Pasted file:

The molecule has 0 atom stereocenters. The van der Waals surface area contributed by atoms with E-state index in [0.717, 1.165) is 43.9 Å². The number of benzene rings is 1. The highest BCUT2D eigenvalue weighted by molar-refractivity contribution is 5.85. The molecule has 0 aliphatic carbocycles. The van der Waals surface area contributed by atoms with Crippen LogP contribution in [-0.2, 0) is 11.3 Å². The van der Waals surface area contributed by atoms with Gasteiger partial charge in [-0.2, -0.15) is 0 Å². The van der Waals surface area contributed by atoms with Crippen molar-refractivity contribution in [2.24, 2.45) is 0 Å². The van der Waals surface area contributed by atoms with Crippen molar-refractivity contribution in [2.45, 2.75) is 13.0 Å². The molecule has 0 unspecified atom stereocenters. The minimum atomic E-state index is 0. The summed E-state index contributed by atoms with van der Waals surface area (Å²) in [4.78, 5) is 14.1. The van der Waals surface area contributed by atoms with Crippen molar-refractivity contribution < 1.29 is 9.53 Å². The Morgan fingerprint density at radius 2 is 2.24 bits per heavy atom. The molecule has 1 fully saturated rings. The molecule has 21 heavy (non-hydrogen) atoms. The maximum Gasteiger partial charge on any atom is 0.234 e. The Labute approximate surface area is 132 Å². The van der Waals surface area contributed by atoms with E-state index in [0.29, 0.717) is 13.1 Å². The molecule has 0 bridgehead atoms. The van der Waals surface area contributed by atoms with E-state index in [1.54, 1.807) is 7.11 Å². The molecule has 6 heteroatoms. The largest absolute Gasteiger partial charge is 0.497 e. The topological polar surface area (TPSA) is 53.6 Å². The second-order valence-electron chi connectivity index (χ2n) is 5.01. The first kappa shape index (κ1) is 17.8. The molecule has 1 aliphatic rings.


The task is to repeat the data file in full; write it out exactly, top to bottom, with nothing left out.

The molecule has 0 atom stereocenters. The van der Waals surface area contributed by atoms with E-state index in [0.717, 1.165) is 43.9 Å². The number of benzene rings is 1. The highest BCUT2D eigenvalue weighted by molar-refractivity contribution is 5.85. The molecule has 0 aliphatic carbocycles. The van der Waals surface area contributed by atoms with Crippen LogP contribution in [-0.2, 0) is 11.3 Å². The van der Waals surface area contributed by atoms with Gasteiger partial charge in [-0.2, -0.15) is 0 Å². The van der Waals surface area contributed by atoms with Crippen molar-refractivity contribution in [2.24, 2.45) is 0 Å². The van der Waals surface area contributed by atoms with Crippen molar-refractivity contribution in [2.45, 2.75) is 13.0 Å². The molecule has 0 unspecified atom stereocenters. The minimum atomic E-state index is 0. The summed E-state index contributed by atoms with van der Waals surface area (Å²) in [4.78, 5) is 14.1. The van der Waals surface area contributed by atoms with Crippen molar-refractivity contribution < 1.29 is 9.53 Å². The Morgan fingerprint density at radius 2 is 2.24 bits per heavy atom. The molecule has 1 fully saturated rings. The molecule has 21 heavy (non-hydrogen) atoms. The maximum Gasteiger partial charge on any atom is 0.234 e. The Labute approximate surface area is 132 Å². The van der Waals surface area contributed by atoms with E-state index in [0.29, 0.717) is 13.1 Å². The molecule has 0 bridgehead atoms. The van der Waals surface area contributed by atoms with E-state index in [1.54, 1.807) is 7.11 Å². The molecule has 6 heteroatoms. The largest absolute Gasteiger partial charge is 0.497 e. The topological polar surface area (TPSA) is 53.6 Å². The second-order valence-electron chi connectivity index (χ2n) is 5.01. The first kappa shape index (κ1) is 17.8. The molecule has 1 aliphatic rings.